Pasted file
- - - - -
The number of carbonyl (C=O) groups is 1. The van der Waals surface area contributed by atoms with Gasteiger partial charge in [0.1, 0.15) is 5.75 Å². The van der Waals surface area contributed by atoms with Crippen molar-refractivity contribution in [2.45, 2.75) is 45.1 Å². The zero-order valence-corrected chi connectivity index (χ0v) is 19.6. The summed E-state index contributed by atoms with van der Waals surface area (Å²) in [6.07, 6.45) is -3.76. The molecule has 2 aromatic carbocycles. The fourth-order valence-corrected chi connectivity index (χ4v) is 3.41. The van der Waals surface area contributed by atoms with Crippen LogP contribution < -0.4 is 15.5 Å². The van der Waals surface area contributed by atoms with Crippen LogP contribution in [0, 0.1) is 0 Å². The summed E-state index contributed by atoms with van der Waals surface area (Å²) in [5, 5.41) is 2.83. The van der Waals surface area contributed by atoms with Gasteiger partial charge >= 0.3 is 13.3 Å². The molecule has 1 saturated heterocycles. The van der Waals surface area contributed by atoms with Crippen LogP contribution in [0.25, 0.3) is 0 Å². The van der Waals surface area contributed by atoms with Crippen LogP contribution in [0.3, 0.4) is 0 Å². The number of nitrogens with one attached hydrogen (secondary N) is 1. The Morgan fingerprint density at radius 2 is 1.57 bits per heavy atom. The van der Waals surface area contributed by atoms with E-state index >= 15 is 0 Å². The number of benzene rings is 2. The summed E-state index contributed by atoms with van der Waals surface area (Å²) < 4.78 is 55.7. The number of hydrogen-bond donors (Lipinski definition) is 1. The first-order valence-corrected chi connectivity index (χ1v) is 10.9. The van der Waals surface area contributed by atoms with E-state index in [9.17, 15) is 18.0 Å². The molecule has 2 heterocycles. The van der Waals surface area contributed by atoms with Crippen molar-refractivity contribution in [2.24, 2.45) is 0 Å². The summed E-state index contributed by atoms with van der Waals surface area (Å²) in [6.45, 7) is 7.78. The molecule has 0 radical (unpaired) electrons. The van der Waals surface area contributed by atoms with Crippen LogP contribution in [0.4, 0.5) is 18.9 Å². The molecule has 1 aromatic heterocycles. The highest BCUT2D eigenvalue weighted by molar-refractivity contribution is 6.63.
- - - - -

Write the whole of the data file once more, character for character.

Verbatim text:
The number of carbonyl (C=O) groups is 1. The van der Waals surface area contributed by atoms with Gasteiger partial charge in [0.1, 0.15) is 5.75 Å². The van der Waals surface area contributed by atoms with Crippen molar-refractivity contribution in [2.45, 2.75) is 45.1 Å². The zero-order valence-corrected chi connectivity index (χ0v) is 19.6. The summed E-state index contributed by atoms with van der Waals surface area (Å²) in [6.07, 6.45) is -3.76. The molecule has 2 aromatic carbocycles. The fourth-order valence-corrected chi connectivity index (χ4v) is 3.41. The van der Waals surface area contributed by atoms with Crippen LogP contribution < -0.4 is 15.5 Å². The van der Waals surface area contributed by atoms with Crippen LogP contribution in [0, 0.1) is 0 Å². The summed E-state index contributed by atoms with van der Waals surface area (Å²) in [5, 5.41) is 2.83. The van der Waals surface area contributed by atoms with Gasteiger partial charge >= 0.3 is 13.3 Å². The molecule has 1 saturated heterocycles. The van der Waals surface area contributed by atoms with Crippen LogP contribution in [0.25, 0.3) is 0 Å². The van der Waals surface area contributed by atoms with Crippen LogP contribution in [0.3, 0.4) is 0 Å². The number of nitrogens with one attached hydrogen (secondary N) is 1. The Morgan fingerprint density at radius 2 is 1.57 bits per heavy atom. The van der Waals surface area contributed by atoms with E-state index >= 15 is 0 Å². The number of benzene rings is 2. The summed E-state index contributed by atoms with van der Waals surface area (Å²) < 4.78 is 55.7. The number of hydrogen-bond donors (Lipinski definition) is 1. The first-order valence-corrected chi connectivity index (χ1v) is 10.9. The van der Waals surface area contributed by atoms with E-state index in [9.17, 15) is 18.0 Å². The molecule has 2 heterocycles. The van der Waals surface area contributed by atoms with Crippen molar-refractivity contribution in [2.24, 2.45) is 0 Å². The summed E-state index contributed by atoms with van der Waals surface area (Å²) in [6.45, 7) is 7.78. The molecule has 0 radical (unpaired) electrons. The van der Waals surface area contributed by atoms with Crippen LogP contribution in [0.4, 0.5) is 18.9 Å². The molecule has 1 aromatic heterocycles. The highest BCUT2D eigenvalue weighted by molar-refractivity contribution is 6.63.